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Why Green Investment Is Not A Silver Bullet

New statistics suggest record numbers of investors want to back environmentally-sustainable companies this year, but there may be unintended consequences. 

On World Earth Day 2021 it seems a fitting time to take stock of the current trends in Environmental, Social and Corporate Governance (ESG) investing, and with the Paris Agreement deadlines looming, a record numbers of investors are seeking to back 'green stocks'. But this may not be the answer to solving climate issues.

A record 45 percent of UK investors will back green or sustainable companies in 2021, according to new research conducted by IW Capital, a specialist SME private equity house. This was compared to just 36 percent of investor backing stocks and shares, 34 percent wanting to invest in life sciences, including biotech, medtech and pharma, and 29 percent in online retail businesses and technology, said the survey. 

“What may surprise some analysts is how much more interest there is in sustainable companies than even stocks and shares or property," says Luke Davis, CEO of IW Capital. 

IW Capital recently invested in Transcend Packaging, the first paper straw producer in the UK, which makes the paper straws for McDonald's, allowing them to almost double their workforce. It also funded SaveMoneyCutCarbon, an environmental consultancy based in the UK designed to help companies reduce their energy bills, and Impact Recycling, which developed a breakthrough plastic recycling technology which separates post-consumer mixed rigid plastic waste to recover two consistent streams of post-consumer resin; polyethylene and polypropylene.

Anthesis is an environmental consultancy which just received a significant minority investment from Palatine Private Equity. With the recent investment, the company is able to help clients remove 3 gigatonnes of CO2e by 2030 to meaningfully ‘move the dial’ during this pivotal ten years. That’s the equivalent to half the emissions from the U.S. in one year, or eight years of emissions in the UK, says Anthesis CEO Stuart McLachlan.

"When Anthesis was established in 2013, sustainability was still positioned as a CSR-led topic. Fast-forward to 2017 and with the public interest in Sir David Attenborough’s Blue Planet II series, consumer pressure took control. Brands listened to consumer demands, such as plastic misuse, and the investor market started to take note and focus on businesses who demonstrate they are a force for good," McLachlan adds. "During the last few years sustainability has moved from being seen as cosmetic or inconsequential; it’s now a boardroom discussion with CEO accountability.

UK savers put almost £1bn a month on average into responsible investment funds in 2020, according to Investment Association (IA) data. According to UK fund manager Hargreaves Lansdown, its clients have put record money into Responsible Investment funds – net flows for 2020 were up over 4,000 per cent against 2016.

The inauguration of President Biden and his promise to put the US on track to net-zero emissions by 2050, and the release a US$2 trillion “American Jobs Plan” last month, has provided a boost to the sector, as well as the 26th UN Climate Change Conference of the Parties (COP26) in Glasgow in November this year.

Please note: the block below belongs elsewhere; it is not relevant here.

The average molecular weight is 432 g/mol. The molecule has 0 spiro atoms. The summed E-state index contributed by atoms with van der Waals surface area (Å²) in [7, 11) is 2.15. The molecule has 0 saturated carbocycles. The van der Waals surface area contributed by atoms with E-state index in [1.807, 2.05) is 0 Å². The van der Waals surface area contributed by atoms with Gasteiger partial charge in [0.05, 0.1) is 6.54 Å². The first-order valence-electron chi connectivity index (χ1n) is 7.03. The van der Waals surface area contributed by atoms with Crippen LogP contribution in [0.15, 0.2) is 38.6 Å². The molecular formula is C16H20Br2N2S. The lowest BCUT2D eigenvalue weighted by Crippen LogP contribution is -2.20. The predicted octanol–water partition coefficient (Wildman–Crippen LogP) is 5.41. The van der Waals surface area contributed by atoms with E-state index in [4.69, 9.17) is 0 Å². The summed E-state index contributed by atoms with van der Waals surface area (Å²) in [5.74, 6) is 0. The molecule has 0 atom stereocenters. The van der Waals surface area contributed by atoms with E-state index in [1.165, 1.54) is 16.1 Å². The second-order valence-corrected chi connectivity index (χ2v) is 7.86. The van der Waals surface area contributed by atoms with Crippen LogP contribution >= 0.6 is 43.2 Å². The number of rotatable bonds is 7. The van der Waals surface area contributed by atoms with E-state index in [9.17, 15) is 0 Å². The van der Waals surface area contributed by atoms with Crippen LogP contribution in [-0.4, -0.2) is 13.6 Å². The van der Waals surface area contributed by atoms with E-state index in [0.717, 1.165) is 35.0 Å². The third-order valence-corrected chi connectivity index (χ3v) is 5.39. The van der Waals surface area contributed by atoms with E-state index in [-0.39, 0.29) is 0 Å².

Wanted: investors 

Promises and pledges are useful as a starting point but the journey to net-zero needs greater commitment. Whilst more investors are pivoting to invest in 'green companies', greater investment is desperately needed to help existing 'brown energy' companies make a transition from fossil fuels to renewables, according to a report titled Zeronomics, published last month by international bank Standard Chartered. 

Nine in ten investors (89 percent) agree that if the investment community does not finance the transition of carbon-intensive industries the world will not reach net-zero by 2050. Yet more than two-thirds of senior executives (69 percent), say investors are reducing their exposure to carbon-intensive assets, making it even harder for companies to pivot to low-carbon business models.

"This could be an unintended consequence of increased ESG investment," said the report. Standard Chartered has said it will stop financing new coal-fired power plants as part of its commitment to the Paris agreement, but says it will support its clients which rely on fossil fuels to "transition" between now and 2050. After 2050 it will stop financing any company that does not use renewables. 

Some 85 per cent of companies require medium or high levels of investment to transition to net zero, rising to 91 per cent of carbon-intensive companies.

On average, companies are investing just over 2 per cent of annual turnover in net-zero transition. However, almost all senior executives (97 per cent) surveyed admit this will need to increase. Globally, senior executives believe that an average of 60 per cent of the finance they need to transition will have to come from internal sources, such as retained earnings and reserves, and 40 per cent from external sources (of this, they expect 55 per cent to be equity financing and 45 per cent to be debt financing).

There's no straightforward answer, but the solution lies probably somewhere in between.

“There are a number of challenges within ESG investing, and for companies that currently fall outside of this distinction, it would be wise to make real positive steps toward sustainability in whatever way you can," says Davis, of IW Capital. "In doing this companies will show investors that you will be able to adapt to what is an ever more important factor in their decision making.”